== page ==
A $40k fine for improper handling of hazardous waste? How is that in any way a disincentive to a company as large and profitable as Apple?


    Yep, completely agree.  $40K to a (near) Trillion Dollar company is not something that would make it think twice, so you'd have to question whether it is an effective deterrent (and let's face it, the purpose of a fine is to try and deter you from re-offending).  Now compare that to a $40K fine for a $500K company.  That smaller company would take notice. 

    I'm a strong supporter of % based fines rather than fixed rate, so they are more meaningful as a deterrent.  
    Should Macy's means test your income level before telling you the price of a sweater?

    And why would a small violation in one state have a fine based on the entire net worth of a one of the largest corporations in the world.

    Equality is a good idea. Try it, you'll like it.
    The EU uses fines based on worldwide revenues as a proper "cure" for EU specific violations of competition rules. I've always questioned that basis myself but apparently it's all legally supported. 
    Jellygoopsingularitymuthuk_vanalingam
  • Reply 13 of 42
    nunzynunzy Posts: 662member
    Apple probably didn't even know about this. It was all some kind of a mistake made by some third party.
    MacProradarthekat
  • Reply 14 of 42
    thrangthrang Posts: 727member
    gatorguy said:
    thrang said:
    Jellygoop said:
    Soli said:
    A $40k fine for improper handling of hazardous waste? How is that in any way a disincentive to a company as large and profitable as Apple?


    Yep, completely agree.  $40K to a (near) Trillion Dollar company is not something that would make it think twice, so you'd have to question whether it is an effective deterrent (and let's face it, the purpose of a fine is to try and deter you from re-offending).  Now compare that to a $40K fine for a $500K company.  That smaller company would take notice.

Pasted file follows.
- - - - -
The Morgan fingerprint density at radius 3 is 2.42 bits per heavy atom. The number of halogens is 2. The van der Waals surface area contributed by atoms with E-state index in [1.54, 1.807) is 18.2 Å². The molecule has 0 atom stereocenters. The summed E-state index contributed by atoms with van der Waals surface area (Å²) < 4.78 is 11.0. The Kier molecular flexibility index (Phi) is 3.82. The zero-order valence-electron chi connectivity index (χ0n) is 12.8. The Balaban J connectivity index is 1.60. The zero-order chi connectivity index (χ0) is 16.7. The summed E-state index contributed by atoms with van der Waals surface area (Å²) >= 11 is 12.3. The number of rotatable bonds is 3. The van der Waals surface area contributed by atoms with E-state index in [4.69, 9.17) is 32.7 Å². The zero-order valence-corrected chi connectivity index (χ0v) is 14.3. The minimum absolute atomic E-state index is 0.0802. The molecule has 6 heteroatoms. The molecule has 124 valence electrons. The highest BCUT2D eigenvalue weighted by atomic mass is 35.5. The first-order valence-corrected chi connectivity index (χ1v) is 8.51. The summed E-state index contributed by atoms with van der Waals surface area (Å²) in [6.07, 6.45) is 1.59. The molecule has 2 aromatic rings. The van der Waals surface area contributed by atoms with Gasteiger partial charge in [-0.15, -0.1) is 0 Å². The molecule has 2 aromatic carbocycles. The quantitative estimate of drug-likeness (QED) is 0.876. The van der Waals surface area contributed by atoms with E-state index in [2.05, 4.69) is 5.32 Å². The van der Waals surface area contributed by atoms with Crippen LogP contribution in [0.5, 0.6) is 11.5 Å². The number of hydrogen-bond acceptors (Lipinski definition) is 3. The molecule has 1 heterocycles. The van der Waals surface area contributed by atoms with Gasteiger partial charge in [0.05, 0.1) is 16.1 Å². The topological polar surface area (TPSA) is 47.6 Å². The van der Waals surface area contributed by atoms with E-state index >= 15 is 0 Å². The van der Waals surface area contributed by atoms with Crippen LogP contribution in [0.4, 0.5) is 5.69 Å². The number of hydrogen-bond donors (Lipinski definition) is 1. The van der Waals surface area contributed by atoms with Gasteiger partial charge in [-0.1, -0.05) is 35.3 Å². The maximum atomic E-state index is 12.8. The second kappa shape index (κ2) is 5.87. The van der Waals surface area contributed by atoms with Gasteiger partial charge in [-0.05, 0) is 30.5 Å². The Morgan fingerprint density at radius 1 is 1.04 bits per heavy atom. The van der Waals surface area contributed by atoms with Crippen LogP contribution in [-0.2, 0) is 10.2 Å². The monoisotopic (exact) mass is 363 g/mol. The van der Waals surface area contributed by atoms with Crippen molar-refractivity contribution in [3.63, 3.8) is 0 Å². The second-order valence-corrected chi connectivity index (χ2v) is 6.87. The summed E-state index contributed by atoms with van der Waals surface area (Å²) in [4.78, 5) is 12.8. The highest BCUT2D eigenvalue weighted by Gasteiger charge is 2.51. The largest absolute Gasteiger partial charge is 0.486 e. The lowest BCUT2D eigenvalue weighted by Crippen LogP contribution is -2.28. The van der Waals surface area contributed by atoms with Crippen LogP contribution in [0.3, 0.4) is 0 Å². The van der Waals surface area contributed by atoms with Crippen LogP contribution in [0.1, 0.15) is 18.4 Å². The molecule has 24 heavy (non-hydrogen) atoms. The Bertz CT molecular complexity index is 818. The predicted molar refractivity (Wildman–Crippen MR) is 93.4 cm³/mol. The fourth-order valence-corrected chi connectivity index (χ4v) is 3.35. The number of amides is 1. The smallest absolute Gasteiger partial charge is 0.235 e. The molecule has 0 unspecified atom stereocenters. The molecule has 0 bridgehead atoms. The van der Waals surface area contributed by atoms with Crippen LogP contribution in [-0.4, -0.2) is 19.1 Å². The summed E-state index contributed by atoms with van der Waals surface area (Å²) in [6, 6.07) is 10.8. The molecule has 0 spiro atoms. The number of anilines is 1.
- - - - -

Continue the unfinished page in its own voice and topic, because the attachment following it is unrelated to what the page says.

I'm a strong supporter of % based fines rather than fixed rate, so they are more meaningful as a deterrent.  
    Should Macy's means test your income level before telling you the price of a sweater?

    And why would a small violation in one state have a fine based on the entire net worth of a one of the largest corporations in the world.

    Equality is a good idea. Try it, you'll like it.
    The EU uses fines based on worldwide revenues as a proper "cure" for EU specific violations of competition rules. I've always questioned that basis myself but apparently it's all legally supported. 
    Lots of things are legal that are wrong, unfair, or biased, That's what's wrong with the world in many ways.
    radarthekat
  • Reply 15 of 42
    SoliSoli Posts: 8,192member
    DAalseth said:
    macxpress said:
    On a separate note...I can't wait for people to take this story and run with it on how Apple doesn't really care about the environment as much as they say they do. 
    Soli said:
    A $40k fine for improper handling of hazardous waste? How is that in any way a disincentive to a company as large and profitable as Apple? I wish fines were based on the gravity of the potential maximum risk to the environment over the longterm multiplied by by a factor of the company's wealth so that a company like Apple wouldn't even either being too lazy to care about the risk or trying to get away with it.
    And there you go
    How does that prove that Apple doesn't care about the environment? There are many reasons why a company or its employees made mistakes. My point is that when a mistake is made—and mistakes will be made—that a company is accountable in a way that will be too cost prohibitive for them to want to repeat that mistake again, which in turn forces a company to apply more resources into internal audits and checks so that they can keep these issues from happening before they become a problem. IOW, better proactive measures that help the environment.